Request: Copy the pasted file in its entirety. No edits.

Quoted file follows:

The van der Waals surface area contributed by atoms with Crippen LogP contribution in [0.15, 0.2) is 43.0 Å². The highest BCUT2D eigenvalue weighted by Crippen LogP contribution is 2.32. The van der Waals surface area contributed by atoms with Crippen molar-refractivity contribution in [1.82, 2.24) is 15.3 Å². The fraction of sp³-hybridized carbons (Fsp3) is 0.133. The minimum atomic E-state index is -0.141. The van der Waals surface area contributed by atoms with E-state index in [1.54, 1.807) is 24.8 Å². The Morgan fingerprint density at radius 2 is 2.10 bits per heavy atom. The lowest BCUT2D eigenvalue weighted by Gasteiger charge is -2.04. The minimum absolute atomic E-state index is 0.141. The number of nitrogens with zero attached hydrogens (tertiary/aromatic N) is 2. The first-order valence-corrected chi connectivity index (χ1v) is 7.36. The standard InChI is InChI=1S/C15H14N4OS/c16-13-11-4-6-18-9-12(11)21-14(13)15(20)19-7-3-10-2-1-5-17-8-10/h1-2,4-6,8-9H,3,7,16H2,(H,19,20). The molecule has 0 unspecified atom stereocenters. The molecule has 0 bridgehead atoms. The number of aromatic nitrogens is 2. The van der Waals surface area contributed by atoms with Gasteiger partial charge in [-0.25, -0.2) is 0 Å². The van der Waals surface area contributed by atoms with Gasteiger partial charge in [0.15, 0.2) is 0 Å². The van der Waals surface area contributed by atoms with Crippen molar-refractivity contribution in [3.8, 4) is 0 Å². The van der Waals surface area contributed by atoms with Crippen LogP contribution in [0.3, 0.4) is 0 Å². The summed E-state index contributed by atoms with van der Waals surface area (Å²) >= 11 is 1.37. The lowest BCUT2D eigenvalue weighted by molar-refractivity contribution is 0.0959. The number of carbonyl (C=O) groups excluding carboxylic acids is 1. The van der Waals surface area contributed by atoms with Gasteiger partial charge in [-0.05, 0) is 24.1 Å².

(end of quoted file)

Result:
The van der Waals surface area contributed by atoms with Crippen LogP contribution in [0.15, 0.2) is 43.0 Å². The highest BCUT2D eigenvalue weighted by Crippen LogP contribution is 2.32. The van der Waals surface area contributed by atoms with Crippen molar-refractivity contribution in [1.82, 2.24) is 15.3 Å². The fraction of sp³-hybridized carbons (Fsp3) is 0.133. The minimum atomic E-state index is -0.141. The van der Waals surface area contributed by atoms with E-state index in [1.54, 1.807) is 24.8 Å². The Morgan fingerprint density at radius 2 is 2.10 bits per heavy atom. The lowest BCUT2D eigenvalue weighted by Gasteiger charge is -2.04. The minimum absolute atomic E-state index is 0.141. The number of nitrogens with zero attached hydrogens (tertiary/aromatic N) is 2. The first-order valence-corrected chi connectivity index (χ1v) is 7.36. The standard InChI is InChI=1S/C15H14N4OS/c16-13-11-4-6-18-9-12(11)21-14(13)15(20)19-7-3-10-2-1-5-17-8-10/h1-2,4-6,8-9H,3,7,16H2,(H,19,20). The molecule has 0 unspecified atom stereocenters. The molecule has 0 bridgehead atoms. The number of aromatic nitrogens is 2. The van der Waals surface area contributed by atoms with Gasteiger partial charge in [-0.25, -0.2) is 0 Å². The van der Waals surface area contributed by atoms with Gasteiger partial charge in [0.15, 0.2) is 0 Å². The van der Waals surface area contributed by atoms with Crippen molar-refractivity contribution in [3.8, 4) is 0 Å². The van der Waals surface area contributed by atoms with Crippen LogP contribution in [0.3, 0.4) is 0 Å². The summed E-state index contributed by atoms with van der Waals surface area (Å²) >= 11 is 1.37. The lowest BCUT2D eigenvalue weighted by molar-refractivity contribution is 0.0959. The number of carbonyl (C=O) groups excluding carboxylic acids is 1. The van der Waals surface area contributed by atoms with Gasteiger partial charge in [-0.05, 0) is 24.1 Å².